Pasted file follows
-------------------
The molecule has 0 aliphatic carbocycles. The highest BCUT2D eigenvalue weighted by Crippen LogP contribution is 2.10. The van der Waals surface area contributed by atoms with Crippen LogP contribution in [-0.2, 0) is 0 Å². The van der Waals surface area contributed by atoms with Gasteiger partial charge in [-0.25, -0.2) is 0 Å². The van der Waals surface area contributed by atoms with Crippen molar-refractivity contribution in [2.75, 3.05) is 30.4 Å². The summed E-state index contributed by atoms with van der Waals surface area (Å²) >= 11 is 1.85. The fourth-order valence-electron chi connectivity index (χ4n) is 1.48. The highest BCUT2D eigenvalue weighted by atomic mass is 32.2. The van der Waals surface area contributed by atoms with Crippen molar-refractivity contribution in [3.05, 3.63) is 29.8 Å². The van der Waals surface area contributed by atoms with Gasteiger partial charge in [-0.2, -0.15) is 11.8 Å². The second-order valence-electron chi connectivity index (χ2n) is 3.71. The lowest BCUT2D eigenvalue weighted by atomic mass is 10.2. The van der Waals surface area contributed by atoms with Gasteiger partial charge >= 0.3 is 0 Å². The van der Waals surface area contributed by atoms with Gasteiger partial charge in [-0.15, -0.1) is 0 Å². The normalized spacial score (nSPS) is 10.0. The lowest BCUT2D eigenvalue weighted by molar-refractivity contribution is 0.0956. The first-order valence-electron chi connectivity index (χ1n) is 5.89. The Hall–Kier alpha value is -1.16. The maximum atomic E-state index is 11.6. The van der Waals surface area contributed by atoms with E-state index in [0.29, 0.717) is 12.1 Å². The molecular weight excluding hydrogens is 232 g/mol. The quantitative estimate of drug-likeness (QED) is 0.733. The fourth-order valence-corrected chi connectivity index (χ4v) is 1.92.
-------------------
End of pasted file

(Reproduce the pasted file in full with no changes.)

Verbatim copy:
The molecule has 0 aliphatic carbocycles. The highest BCUT2D eigenvalue weighted by Crippen LogP contribution is 2.10. The van der Waals surface area contributed by atoms with Crippen LogP contribution in [-0.2, 0) is 0 Å². The van der Waals surface area contributed by atoms with Gasteiger partial charge in [-0.25, -0.2) is 0 Å². The van der Waals surface area contributed by atoms with Crippen molar-refractivity contribution in [2.75, 3.05) is 30.4 Å². The summed E-state index contributed by atoms with van der Waals surface area (Å²) >= 11 is 1.85. The fourth-order valence-electron chi connectivity index (χ4n) is 1.48. The highest BCUT2D eigenvalue weighted by atomic mass is 32.2. The van der Waals surface area contributed by atoms with Crippen molar-refractivity contribution in [3.05, 3.63) is 29.8 Å². The van der Waals surface area contributed by atoms with Gasteiger partial charge in [-0.2, -0.15) is 11.8 Å². The second-order valence-electron chi connectivity index (χ2n) is 3.71. The lowest BCUT2D eigenvalue weighted by atomic mass is 10.2. The van der Waals surface area contributed by atoms with Gasteiger partial charge >= 0.3 is 0 Å². The van der Waals surface area contributed by atoms with Gasteiger partial charge in [-0.15, -0.1) is 0 Å². The normalized spacial score (nSPS) is 10.0. The lowest BCUT2D eigenvalue weighted by molar-refractivity contribution is 0.0956. The first-order valence-electron chi connectivity index (χ1n) is 5.89. The Hall–Kier alpha value is -1.16. The maximum atomic E-state index is 11.6. The van der Waals surface area contributed by atoms with E-state index in [0.29, 0.717) is 12.1 Å². The molecular weight excluding hydrogens is 232 g/mol. The quantitative estimate of drug-likeness (QED) is 0.733. The fourth-order valence-corrected chi connectivity index (χ4v) is 1.92.